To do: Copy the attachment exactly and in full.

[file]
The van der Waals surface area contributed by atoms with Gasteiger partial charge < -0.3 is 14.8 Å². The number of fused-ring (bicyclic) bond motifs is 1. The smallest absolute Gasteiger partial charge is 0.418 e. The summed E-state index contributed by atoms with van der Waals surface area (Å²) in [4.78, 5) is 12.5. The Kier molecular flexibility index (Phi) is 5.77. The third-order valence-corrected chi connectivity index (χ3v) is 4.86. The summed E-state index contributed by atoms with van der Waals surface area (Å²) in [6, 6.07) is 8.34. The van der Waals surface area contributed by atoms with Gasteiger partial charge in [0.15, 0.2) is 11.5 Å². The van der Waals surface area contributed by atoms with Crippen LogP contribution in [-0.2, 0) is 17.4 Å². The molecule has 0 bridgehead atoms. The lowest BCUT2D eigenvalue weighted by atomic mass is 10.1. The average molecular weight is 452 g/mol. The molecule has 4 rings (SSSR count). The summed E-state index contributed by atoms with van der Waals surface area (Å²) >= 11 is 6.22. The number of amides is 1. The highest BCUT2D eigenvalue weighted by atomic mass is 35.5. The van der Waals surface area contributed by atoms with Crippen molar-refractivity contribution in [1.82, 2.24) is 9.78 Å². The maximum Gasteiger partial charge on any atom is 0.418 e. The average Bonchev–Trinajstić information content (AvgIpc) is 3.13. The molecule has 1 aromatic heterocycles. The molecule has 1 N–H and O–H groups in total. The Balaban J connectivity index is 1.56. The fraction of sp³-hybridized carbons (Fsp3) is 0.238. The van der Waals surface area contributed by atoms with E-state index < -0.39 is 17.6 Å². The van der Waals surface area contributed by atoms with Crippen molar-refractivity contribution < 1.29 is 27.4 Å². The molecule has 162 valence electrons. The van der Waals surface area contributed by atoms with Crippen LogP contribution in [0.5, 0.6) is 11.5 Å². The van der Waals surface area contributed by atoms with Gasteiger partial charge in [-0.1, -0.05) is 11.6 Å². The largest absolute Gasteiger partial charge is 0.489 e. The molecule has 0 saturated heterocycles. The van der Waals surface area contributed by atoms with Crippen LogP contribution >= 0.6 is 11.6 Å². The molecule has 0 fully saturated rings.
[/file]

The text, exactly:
The van der Waals surface area contributed by atoms with Gasteiger partial charge < -0.3 is 14.8 Å². The number of fused-ring (bicyclic) bond motifs is 1. The smallest absolute Gasteiger partial charge is 0.418 e. The summed E-state index contributed by atoms with van der Waals surface area (Å²) in [4.78, 5) is 12.5. The Kier molecular flexibility index (Phi) is 5.77. The third-order valence-corrected chi connectivity index (χ3v) is 4.86. The summed E-state index contributed by atoms with van der Waals surface area (Å²) in [6, 6.07) is 8.34. The van der Waals surface area contributed by atoms with Gasteiger partial charge in [0.15, 0.2) is 11.5 Å². The van der Waals surface area contributed by atoms with Crippen LogP contribution in [-0.2, 0) is 17.4 Å². The molecule has 0 bridgehead atoms. The lowest BCUT2D eigenvalue weighted by atomic mass is 10.1. The average molecular weight is 452 g/mol. The molecule has 4 rings (SSSR count). The summed E-state index contributed by atoms with van der Waals surface area (Å²) >= 11 is 6.22. The number of amides is 1. The highest BCUT2D eigenvalue weighted by atomic mass is 35.5. The van der Waals surface area contributed by atoms with Crippen molar-refractivity contribution in [1.82, 2.24) is 9.78 Å². The maximum Gasteiger partial charge on any atom is 0.418 e. The average Bonchev–Trinajstić information content (AvgIpc) is 3.13. The molecule has 1 aromatic heterocycles. The molecule has 1 N–H and O–H groups in total. The Balaban J connectivity index is 1.56. The fraction of sp³-hybridized carbons (Fsp3) is 0.238. The van der Waals surface area contributed by atoms with E-state index < -0.39 is 17.6 Å². The van der Waals surface area contributed by atoms with Crippen molar-refractivity contribution < 1.29 is 27.4 Å². The molecule has 162 valence electrons. The van der Waals surface area contributed by atoms with Crippen LogP contribution in [0.5, 0.6) is 11.5 Å². The van der Waals surface area contributed by atoms with Gasteiger partial charge in [-0.1, -0.05) is 11.6 Å². The largest absolute Gasteiger partial charge is 0.489 e. The molecule has 0 saturated heterocycles. The van der Waals surface area contributed by atoms with Crippen LogP contribution >= 0.6 is 11.6 Å². The molecule has 0 fully saturated rings.